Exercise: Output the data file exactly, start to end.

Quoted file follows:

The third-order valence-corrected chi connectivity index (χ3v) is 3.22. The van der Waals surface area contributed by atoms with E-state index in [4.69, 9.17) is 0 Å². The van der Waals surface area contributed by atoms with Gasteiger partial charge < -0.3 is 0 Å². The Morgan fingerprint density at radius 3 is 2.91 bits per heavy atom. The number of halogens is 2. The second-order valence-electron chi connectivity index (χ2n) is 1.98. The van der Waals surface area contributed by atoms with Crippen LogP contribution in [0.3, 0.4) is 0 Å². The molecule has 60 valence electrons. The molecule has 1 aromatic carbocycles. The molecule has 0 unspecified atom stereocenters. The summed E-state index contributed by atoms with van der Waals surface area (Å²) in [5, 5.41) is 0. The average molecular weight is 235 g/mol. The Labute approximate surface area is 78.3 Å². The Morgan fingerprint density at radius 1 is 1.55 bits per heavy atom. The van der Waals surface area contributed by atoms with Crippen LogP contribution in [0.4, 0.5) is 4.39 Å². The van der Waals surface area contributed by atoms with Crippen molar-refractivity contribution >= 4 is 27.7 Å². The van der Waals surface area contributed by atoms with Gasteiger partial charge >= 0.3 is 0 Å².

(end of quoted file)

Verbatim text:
The third-order valence-corrected chi connectivity index (χ3v) is 3.22. The van der Waals surface area contributed by atoms with E-state index in [4.69, 9.17) is 0 Å². The van der Waals surface area contributed by atoms with Gasteiger partial charge < -0.3 is 0 Å². The Morgan fingerprint density at radius 3 is 2.91 bits per heavy atom. The number of halogens is 2. The second-order valence-electron chi connectivity index (χ2n) is 1.98. The van der Waals surface area contributed by atoms with Crippen LogP contribution in [0.3, 0.4) is 0 Å². The molecule has 60 valence electrons. The molecule has 1 aromatic carbocycles. The molecule has 0 unspecified atom stereocenters. The summed E-state index contributed by atoms with van der Waals surface area (Å²) in [5, 5.41) is 0. The average molecular weight is 235 g/mol. The Labute approximate surface area is 78.3 Å². The Morgan fingerprint density at radius 1 is 1.55 bits per heavy atom. The van der Waals surface area contributed by atoms with Crippen LogP contribution in [0.4, 0.5) is 4.39 Å². The van der Waals surface area contributed by atoms with Crippen molar-refractivity contribution >= 4 is 27.7 Å². The van der Waals surface area contributed by atoms with Gasteiger partial charge >= 0.3 is 0 Å².